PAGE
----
In my early 20s, it was driven by a need to be better than someone I thought I was competing with. To have achieved more at my age than he did at his age. To buy a car earlier (and a nicer car). To have a corporate job earlier (and a hefty, better title than he.) I wanted to say that I was better, so that I felt as if being better than him meant that I actually deserved someone who could keep up with my success. My passion for my career was driven by a desperate need to compete with someone who, at that time held no real significance to future life, and was a means to achieve a sweet revenge (that I never actually achieved).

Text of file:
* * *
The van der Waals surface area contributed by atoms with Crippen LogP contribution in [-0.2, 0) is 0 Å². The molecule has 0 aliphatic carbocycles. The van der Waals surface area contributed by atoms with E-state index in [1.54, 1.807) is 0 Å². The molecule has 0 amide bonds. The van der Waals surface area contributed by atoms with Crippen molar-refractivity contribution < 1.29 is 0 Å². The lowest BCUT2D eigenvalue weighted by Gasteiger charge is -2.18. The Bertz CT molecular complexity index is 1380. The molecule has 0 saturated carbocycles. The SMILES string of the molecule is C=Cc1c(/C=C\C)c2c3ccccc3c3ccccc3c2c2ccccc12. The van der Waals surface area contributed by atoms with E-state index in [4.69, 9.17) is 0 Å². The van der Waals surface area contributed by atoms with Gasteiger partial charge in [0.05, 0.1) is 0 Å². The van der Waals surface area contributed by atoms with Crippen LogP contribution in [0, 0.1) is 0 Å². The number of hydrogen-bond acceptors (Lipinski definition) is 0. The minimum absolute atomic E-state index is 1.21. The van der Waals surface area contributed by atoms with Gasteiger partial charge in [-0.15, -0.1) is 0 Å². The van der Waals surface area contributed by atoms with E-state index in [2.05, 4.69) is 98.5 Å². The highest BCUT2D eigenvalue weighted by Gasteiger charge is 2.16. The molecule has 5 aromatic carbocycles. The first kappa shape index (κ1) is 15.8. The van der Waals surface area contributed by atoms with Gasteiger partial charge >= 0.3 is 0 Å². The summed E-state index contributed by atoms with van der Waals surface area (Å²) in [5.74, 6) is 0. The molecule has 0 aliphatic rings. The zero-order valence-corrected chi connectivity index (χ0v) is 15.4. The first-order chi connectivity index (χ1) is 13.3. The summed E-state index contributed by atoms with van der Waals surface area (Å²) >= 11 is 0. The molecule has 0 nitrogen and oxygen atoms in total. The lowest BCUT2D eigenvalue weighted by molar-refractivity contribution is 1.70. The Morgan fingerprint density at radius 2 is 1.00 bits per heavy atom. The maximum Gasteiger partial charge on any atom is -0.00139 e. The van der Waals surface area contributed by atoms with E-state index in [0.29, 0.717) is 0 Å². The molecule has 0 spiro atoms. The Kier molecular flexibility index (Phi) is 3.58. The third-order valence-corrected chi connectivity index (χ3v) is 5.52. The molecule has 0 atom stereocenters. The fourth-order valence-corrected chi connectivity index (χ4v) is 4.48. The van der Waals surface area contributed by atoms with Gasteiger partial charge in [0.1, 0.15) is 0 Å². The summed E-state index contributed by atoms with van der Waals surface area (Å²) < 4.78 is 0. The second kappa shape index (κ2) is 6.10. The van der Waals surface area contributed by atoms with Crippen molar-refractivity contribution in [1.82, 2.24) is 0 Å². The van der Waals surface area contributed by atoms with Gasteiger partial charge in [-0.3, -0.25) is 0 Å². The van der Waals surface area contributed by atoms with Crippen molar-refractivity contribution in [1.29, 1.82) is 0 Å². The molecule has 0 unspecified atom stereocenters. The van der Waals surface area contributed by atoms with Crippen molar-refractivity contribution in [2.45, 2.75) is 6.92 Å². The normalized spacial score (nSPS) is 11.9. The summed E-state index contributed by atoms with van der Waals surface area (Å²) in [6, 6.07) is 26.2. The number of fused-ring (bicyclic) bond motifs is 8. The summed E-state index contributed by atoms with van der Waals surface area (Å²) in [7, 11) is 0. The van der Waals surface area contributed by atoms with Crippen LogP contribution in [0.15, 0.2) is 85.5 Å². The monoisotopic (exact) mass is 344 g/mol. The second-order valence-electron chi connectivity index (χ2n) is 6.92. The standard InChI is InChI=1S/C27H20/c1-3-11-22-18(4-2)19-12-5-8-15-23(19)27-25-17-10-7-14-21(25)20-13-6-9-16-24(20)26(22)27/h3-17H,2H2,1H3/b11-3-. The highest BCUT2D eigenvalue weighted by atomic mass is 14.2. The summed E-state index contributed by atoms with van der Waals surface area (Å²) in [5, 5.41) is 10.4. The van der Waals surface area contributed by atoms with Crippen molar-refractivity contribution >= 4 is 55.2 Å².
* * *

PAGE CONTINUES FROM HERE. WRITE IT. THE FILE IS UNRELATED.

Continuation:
My mid-20’s saw a new passion-driver – bonding. By my mid-20s I had met someone who hustled harder than I do, re-invigorating things in me that hadn’t existed when I stopped competing. My career success became a way to prove I was worthy of his time and attention, because being so career-focused was something we shared. It was both of our lives. It gave us the opportunity to actually talk about the details of our day and I found that my conversations with him improved my ability to think creatively, problem solve, think of new ideas, take risks and overall boosted my ability to be better. I continued to place value in that relationship, going to great means to keep it, because I connected it directly to my ability to have passion and succeed in my career. “Successful business woman” was who I was because it was the role I played in a relationship that was personally fulfilling to me. I hustled because, I had everything to prove – and I knew it. In the past few months, when I yearned most for this relationship that no longer existed for me, I embodied Jay-Z’s quote the most – I offered my career my life. I threw myself at my career harder. I was ripping through books to help me improve productivity, buying new planners to make myself busier and finally set some loftier goals for 2018 and a few weeks in, having come up with an actual project to help improve some of the issues I have as a small business owner – I was more desperate than ever to bond with this person over them. I was more desperate to have a list of things I’d have achieved so that when I reconnected with him, he’d be able to whole-heartedly share in my achievements.